Scarry science? E. Coli, the source of the ‘next biofuel’

January 23, 2008

Scientists have genetically engineered E. coli that is highly efficient in producing butanol, a new type of biofuel. This new technology could speed up the development of butanol biofuels into a cost-effective alternative to ethanol.

“It [butanol] has many attractive properties,” says Jim McMillan, manager of biorefining process R&D at the National Renewable Energy Laboratory’s National Bioenergy Center, in Golden, CO. Because butanol packs more energy per gallon than ethanol does, cars running on butanol get better mileage. And, unlike ethanol, it doesn’t mix with water, so it can be shipped in existing petroleum pipelines without causing problems.

Several research groups are engineering microbes that can convert sugar from various feedstocks into butanol. Most of these groups rely on the bacterium Clostridium acetobutylicum, which naturally makes a form of butanol called 1-butanol. However, this bacterium grows slowly and is not easy to genetically manipulate.

James Liao, a chemical engineer at the University of California, and his colleagues are looking into using E. coli. Although the bacterium does not produce butanol naturally, it is easy to modify and grows fast. Liao says that he can program E. coli to produce small amounts of butanol by diverting some of the microorganism’s metabolites into alcohol production. With further genetic modifications, Liao was able to dramatically increase the efficiency of the process. With further manipulation, the engineered microbes achieved efficiency high enough for industrial use.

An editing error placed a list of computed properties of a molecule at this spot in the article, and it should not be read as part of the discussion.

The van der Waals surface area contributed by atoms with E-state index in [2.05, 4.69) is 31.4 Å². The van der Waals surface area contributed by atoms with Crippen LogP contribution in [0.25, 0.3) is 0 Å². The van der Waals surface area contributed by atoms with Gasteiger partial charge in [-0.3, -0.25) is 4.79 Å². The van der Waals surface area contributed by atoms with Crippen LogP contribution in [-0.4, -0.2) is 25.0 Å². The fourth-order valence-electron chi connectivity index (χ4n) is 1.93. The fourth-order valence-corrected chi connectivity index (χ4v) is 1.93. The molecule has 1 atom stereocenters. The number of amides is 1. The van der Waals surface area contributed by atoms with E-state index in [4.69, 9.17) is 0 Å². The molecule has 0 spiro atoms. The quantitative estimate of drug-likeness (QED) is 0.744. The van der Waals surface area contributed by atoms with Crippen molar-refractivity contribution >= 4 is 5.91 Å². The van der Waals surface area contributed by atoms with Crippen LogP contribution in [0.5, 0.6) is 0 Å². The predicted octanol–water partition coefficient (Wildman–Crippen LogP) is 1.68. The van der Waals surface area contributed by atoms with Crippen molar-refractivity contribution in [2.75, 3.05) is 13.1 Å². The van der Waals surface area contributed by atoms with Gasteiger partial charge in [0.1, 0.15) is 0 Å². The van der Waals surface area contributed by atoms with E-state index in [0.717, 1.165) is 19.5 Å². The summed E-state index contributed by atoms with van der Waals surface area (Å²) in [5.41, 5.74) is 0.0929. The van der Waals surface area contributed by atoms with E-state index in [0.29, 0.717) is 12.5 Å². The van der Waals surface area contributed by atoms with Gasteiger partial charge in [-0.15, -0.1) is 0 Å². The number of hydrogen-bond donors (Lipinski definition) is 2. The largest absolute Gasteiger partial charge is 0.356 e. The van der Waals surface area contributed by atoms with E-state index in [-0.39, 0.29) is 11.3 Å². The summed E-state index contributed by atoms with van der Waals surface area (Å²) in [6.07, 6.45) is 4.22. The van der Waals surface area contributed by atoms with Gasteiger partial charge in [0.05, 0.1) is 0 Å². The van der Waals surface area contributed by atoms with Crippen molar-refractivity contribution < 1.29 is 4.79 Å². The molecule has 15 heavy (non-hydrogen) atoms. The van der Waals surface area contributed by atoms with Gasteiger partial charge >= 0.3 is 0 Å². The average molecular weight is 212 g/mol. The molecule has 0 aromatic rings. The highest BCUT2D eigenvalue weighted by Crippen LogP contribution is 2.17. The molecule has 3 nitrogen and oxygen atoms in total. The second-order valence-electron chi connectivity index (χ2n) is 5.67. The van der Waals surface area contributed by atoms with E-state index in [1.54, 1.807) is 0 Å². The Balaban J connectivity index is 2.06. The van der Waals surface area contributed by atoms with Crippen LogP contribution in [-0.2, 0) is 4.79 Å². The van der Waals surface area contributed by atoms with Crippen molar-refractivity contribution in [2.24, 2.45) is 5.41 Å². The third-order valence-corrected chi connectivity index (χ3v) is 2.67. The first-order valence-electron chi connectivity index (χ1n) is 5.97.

To make butanol from keto acids, the researchers inserted two different nonnative genes into E. coli. The first gene came from a microbe commonly used in the production of cheese. The gene codes for an enzyme that converts keto acids into aldehydes. The second gene, derived from yeast, codes for an enzyme that converts aldehydes into butanol.

Gevo, a biofuels startup based in Pasadena, CA, has acquired an exclusive license to commercialise Liao’s technology.

Gevo isn’t alone in its pursuit of a better butanol-producing bug. In June 2006, BP and DuPont joined efforts to develop butanol.

Last June, BP and DuPont, along with Associated British Foods, announced their plans to build a biobutanol pilot plant at an existing BP site in England. The plant, which will use sugar beet as a feedstock, is expected to begin operations in 2009, with the ultimate goal of commercializing butanol after 2010.



One Response to “Scarry science? E. Coli, the source of the ‘next biofuel’”

  1. Ms. Eek Says:

    what would happen if these got into the food supply?

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